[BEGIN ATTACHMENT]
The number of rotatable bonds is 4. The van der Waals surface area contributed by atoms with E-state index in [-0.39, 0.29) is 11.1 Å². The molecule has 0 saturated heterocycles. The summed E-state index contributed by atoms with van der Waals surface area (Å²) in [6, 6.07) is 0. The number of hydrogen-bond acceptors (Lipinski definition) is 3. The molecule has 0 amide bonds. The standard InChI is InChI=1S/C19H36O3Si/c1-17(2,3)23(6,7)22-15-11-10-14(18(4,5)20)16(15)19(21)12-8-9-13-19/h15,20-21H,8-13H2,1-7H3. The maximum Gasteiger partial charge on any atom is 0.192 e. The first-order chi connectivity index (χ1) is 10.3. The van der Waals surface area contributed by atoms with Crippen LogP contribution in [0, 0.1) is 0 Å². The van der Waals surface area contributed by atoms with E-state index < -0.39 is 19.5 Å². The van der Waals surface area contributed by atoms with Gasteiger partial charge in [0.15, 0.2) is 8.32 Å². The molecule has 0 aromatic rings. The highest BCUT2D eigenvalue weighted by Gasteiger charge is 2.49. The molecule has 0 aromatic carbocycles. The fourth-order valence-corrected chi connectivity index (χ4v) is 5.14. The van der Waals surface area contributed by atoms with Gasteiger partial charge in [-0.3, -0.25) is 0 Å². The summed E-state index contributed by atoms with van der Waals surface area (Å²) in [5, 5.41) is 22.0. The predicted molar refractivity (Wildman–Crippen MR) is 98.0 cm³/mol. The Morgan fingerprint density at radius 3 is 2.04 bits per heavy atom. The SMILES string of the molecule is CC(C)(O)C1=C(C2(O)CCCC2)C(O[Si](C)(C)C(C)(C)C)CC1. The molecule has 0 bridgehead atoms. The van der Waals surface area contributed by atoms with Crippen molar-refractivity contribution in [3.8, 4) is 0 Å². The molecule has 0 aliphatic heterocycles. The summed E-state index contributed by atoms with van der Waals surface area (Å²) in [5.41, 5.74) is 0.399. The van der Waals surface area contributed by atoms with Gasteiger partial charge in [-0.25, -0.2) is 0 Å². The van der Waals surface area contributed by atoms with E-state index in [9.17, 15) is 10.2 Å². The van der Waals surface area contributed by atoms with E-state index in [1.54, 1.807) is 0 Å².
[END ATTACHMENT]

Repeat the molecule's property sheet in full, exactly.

The number of rotatable bonds is 4. The van der Waals surface area contributed by atoms with E-state index in [-0.39, 0.29) is 11.1 Å². The molecule has 0 saturated heterocycles. The summed E-state index contributed by atoms with van der Waals surface area (Å²) in [6, 6.07) is 0. The number of hydrogen-bond acceptors (Lipinski definition) is 3. The molecule has 0 amide bonds. The standard InChI is InChI=1S/C19H36O3Si/c1-17(2,3)23(6,7)22-15-11-10-14(18(4,5)20)16(15)19(21)12-8-9-13-19/h15,20-21H,8-13H2,1-7H3. The maximum Gasteiger partial charge on any atom is 0.192 e. The first-order chi connectivity index (χ1) is 10.3. The van der Waals surface area contributed by atoms with Crippen LogP contribution in [0, 0.1) is 0 Å². The van der Waals surface area contributed by atoms with E-state index < -0.39 is 19.5 Å². The van der Waals surface area contributed by atoms with Gasteiger partial charge in [0.15, 0.2) is 8.32 Å². The molecule has 0 aromatic rings. The highest BCUT2D eigenvalue weighted by Gasteiger charge is 2.49. The molecule has 0 aromatic carbocycles. The fourth-order valence-corrected chi connectivity index (χ4v) is 5.14. The van der Waals surface area contributed by atoms with Gasteiger partial charge in [-0.3, -0.25) is 0 Å². The summed E-state index contributed by atoms with van der Waals surface area (Å²) in [5, 5.41) is 22.0. The predicted molar refractivity (Wildman–Crippen MR) is 98.0 cm³/mol. The Morgan fingerprint density at radius 3 is 2.04 bits per heavy atom. The SMILES string of the molecule is CC(C)(O)C1=C(C2(O)CCCC2)C(O[Si](C)(C)C(C)(C)C)CC1. The molecule has 0 bridgehead atoms. The van der Waals surface area contributed by atoms with Crippen molar-refractivity contribution in [3.8, 4) is 0 Å². The molecule has 0 aliphatic heterocycles. The summed E-state index contributed by atoms with van der Waals surface area (Å²) in [5.41, 5.74) is 0.399. The van der Waals surface area contributed by atoms with Gasteiger partial charge in [-0.25, -0.2) is 0 Å². The van der Waals surface area contributed by atoms with E-state index in [9.17, 15) is 10.2 Å². The van der Waals surface area contributed by atoms with E-state index in [1.54, 1.807) is 0 Å².